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Mendocino County Today: January 4, 2014


AT THE BOONVILLE WINTER MARKET in front of the Boonville General Store on Saturday, 11-1, you will find: AV Community Farm - Cabbage, Kohlrabi and Mustard Greens, Root Veggies (turnips, beets, etc.), pork, lamb, goat, chicken, sauerkrauts and food preserves; Diane - rabbits, garlic, jam and jelly, warm crocheted hats, bring your own dish kits, table napkins, handkerchiefs and other crafts; Yorkville Olive Oil - Extra Virgin Olive Oil in both the 375 ml and 750 ml bottles.



by Jim Gibbons

1. Gain weight

2. Don't over-exercise

3. Get less sleep

4. Smoke more

5. Stop being so neat

6. Accumulate more clutter

7. Enjoy spending more time alone doing nothing

8. Get rid of useless friends

9. Spend more of my savings

10. Spend less time with family



Change will help conserve water in Lake Mendocino

Ukiah Daily Journal

The State Water Resources Control Board has agreed to change the way it measures the amount of water in the Russian River system to help retain as much water as possible in Lake Mendocino.

As a result of the “severely low rainfall” in 2013, the Sonoma County Water Agency said the water supply level in Lake Mendocino is considered “critical.” However, the state was still using a measure that deemed the condition as less severe.

According to the SCWA, the cumulative inflow into Lake Pillsbury in mid-December declared conditions in the area as dry, requiring “(maintaining) higher minimum instream flows in the Upper Russian River than Lake Mendocino can reliably sustain. If storage in Lake Mendocino is depleted, then water will not be available to maintain ... flows during the spring, summer and fall of 2014 that are necessary to support threatened and endangered species, agriculture and domestic and municipal water supplies.”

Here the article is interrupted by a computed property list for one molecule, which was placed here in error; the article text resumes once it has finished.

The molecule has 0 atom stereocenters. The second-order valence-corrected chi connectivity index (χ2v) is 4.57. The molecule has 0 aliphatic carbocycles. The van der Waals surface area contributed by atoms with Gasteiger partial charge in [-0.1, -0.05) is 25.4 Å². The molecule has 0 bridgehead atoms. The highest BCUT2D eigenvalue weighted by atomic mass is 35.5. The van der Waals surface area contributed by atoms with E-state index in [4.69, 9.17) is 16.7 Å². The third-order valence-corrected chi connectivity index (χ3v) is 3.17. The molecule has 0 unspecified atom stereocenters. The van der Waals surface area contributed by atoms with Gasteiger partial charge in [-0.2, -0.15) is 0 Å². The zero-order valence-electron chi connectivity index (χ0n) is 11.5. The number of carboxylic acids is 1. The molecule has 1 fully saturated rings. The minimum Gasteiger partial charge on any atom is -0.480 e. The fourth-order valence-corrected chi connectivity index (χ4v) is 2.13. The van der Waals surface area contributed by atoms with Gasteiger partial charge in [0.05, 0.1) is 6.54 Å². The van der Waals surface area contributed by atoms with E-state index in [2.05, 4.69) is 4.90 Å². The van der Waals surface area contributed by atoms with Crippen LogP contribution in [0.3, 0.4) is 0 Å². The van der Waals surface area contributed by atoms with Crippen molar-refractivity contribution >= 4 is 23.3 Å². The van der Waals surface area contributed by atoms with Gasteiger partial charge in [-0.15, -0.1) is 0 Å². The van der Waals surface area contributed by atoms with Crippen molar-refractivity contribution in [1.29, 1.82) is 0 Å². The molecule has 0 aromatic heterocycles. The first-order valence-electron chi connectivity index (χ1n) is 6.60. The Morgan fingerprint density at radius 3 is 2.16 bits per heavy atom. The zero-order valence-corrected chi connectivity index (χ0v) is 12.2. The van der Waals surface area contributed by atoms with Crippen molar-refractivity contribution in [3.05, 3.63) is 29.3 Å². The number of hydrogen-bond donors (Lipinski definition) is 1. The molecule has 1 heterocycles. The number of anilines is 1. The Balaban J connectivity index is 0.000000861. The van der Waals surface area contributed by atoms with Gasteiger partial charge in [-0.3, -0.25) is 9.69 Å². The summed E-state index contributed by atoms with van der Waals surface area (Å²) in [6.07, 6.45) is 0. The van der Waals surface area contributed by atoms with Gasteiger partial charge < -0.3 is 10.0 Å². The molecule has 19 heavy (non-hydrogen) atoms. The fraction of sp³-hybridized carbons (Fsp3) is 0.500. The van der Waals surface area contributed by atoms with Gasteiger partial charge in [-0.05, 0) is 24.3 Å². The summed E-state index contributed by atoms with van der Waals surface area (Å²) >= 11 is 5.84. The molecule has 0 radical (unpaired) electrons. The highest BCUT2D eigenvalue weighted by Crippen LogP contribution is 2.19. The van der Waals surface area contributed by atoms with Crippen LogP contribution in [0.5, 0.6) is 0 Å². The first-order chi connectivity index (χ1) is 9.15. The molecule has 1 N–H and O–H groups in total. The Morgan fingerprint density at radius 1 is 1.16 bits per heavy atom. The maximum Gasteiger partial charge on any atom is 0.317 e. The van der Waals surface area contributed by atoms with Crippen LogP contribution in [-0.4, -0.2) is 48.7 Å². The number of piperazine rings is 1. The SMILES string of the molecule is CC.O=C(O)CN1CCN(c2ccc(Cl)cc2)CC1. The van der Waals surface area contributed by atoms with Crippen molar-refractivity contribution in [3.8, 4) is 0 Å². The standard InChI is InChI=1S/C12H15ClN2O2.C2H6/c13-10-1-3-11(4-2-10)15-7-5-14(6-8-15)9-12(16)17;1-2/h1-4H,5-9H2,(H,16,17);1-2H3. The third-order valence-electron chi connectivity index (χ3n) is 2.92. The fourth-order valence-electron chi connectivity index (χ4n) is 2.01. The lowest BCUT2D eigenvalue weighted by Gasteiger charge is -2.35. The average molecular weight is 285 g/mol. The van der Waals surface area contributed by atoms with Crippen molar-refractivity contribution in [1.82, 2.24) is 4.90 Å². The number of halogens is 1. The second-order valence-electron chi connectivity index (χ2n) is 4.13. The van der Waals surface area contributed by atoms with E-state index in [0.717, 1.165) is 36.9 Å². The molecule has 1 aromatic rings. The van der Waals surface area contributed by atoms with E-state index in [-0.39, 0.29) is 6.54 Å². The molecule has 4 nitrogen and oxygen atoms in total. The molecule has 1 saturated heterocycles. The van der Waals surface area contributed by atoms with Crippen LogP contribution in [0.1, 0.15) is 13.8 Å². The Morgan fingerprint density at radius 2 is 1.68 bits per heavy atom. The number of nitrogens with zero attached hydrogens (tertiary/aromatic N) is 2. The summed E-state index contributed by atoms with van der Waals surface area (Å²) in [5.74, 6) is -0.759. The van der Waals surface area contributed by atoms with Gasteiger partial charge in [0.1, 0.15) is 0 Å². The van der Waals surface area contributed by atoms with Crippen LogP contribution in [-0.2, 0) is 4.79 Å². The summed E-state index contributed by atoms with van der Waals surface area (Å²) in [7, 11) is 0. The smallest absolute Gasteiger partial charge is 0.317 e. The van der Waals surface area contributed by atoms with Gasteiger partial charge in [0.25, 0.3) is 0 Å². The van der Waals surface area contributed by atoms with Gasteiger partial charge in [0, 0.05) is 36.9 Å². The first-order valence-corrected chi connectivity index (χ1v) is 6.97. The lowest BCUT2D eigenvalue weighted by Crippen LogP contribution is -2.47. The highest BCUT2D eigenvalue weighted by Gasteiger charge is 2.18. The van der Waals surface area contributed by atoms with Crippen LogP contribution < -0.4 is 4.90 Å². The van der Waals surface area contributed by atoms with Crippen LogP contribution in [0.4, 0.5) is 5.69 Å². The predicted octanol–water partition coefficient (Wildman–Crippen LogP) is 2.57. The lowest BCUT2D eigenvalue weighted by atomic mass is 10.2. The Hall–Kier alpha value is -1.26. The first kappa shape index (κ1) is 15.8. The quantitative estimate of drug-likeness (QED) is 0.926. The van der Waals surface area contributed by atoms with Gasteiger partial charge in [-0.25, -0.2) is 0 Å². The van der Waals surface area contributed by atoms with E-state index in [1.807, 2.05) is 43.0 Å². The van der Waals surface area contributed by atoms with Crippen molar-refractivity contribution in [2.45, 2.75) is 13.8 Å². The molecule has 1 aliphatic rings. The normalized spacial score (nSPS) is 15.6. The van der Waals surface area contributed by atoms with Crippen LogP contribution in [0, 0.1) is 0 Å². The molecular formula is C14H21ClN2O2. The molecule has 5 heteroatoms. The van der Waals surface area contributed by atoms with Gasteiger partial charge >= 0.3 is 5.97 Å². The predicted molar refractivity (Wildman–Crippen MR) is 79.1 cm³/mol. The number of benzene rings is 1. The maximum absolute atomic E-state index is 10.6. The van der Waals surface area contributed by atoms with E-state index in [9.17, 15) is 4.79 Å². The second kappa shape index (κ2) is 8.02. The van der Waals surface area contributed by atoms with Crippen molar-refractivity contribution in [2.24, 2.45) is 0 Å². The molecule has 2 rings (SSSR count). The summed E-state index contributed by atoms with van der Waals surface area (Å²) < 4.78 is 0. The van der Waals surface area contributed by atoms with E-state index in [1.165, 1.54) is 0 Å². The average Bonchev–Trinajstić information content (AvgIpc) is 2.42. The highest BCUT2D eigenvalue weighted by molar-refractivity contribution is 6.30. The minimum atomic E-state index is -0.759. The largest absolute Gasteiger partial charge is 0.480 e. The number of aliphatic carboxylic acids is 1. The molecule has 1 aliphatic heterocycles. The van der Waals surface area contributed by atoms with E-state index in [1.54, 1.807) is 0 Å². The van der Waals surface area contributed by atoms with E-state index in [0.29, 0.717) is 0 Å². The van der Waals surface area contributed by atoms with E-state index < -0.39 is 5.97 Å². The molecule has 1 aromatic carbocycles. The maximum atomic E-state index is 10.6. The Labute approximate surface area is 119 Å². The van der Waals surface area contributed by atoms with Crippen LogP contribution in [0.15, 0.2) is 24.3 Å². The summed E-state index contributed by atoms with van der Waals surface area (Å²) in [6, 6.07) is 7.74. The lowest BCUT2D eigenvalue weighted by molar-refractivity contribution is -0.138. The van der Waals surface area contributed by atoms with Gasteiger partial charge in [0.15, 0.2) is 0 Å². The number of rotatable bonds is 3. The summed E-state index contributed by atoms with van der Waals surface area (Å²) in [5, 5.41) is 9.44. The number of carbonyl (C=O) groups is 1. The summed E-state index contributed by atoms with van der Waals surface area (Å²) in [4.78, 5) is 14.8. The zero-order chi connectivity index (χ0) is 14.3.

On Tuesday, the SWRCB sent a letter approving of the Temporary Urgency Change Petition, stating that it will “help conserve stored water in Lake Mendocino so that it can be released throughout 2014 to maintain instream flows for the benefit and protection of all uses of Russian River water, including the salmonid fisheries in the Russian River.”

The state board notes that this change will “likely result in lower instream flows to the upper Russian River ... (and) it is possible that such reduced flows may impair some instream beneficial uses in the upper Russian River.”

However, the state board notes that those impacts will not be “unreasonable, considering the potential catastrophic impacts to fish, wildlife and other uses” should Lake Mendocino be drained.

As of Thursday, the US Army Corps of Engineers, which operates the Coyote Valley Dam at Lake Mendocino, reported that the lake had 26,345 acre-feet, its elevation was 707.72 feet, and its inflow was 26 cubic feet per second, with an outflow of 78 cfs.

The Ukiah area has received only 7.67 inches of rain since Jan. 1, 2013, which is only 22 percent of the average of 34.18 inches, making 2013 the “lowest rainfall year on record in 120 years.”

According to the latest forecasts, it is likely the area will not receive more rain until Jan. 11.

(Courtesy, the Ukiah Daily Journal)


HOCKNEY at the deYoung was more interesting than I expected — a silly thing to say, I know, because all I'd seen were his LA paintings. I liked them, so I was curious about what else he'd done.

HockneyStopI ALWAYS think twice about going to the big shows at the deYoung because they're always mob scenes where basic order seems only a scream away from chaos. The shows you really, really want to see — the Van Gogh for me — you trade glimpses of the art for the basic sardine experience; too many people jammed into too small a space. And ticket prices are jacked up for the popular shows into extortion range. It cost me $23 at the senior rate; you get three cents off or something if you arrive by Muni. I arrived by bicycle. “Shouldn't I get a discount for sparing the air?” I whined to the woman at the ticket desk. “Nope, only Muni gets the discount. Sorry.”

I WANTED to sign up for the docent tour, but I was at the end of a long line of similarly intended persons with one hearing impaired old lady handling the sign-up sheet. The deYoung depends heavily on volunteers, many of them doddering, and bless them all. I'm into codger territory myself and have every sympathy for all of us poised at the edge of the eternal whatever's next, but this poor old thing was not up to her task. “Your names again?” she asked two young women who, of course, just had to stress the old girl out even more by making insistent and totally unnecessary spelling corrections. “Gabrielle,” one of them said. “Not Gabriella,” the young woman said. Then, louder, “G-A-B-R-I-E-L-L-E.”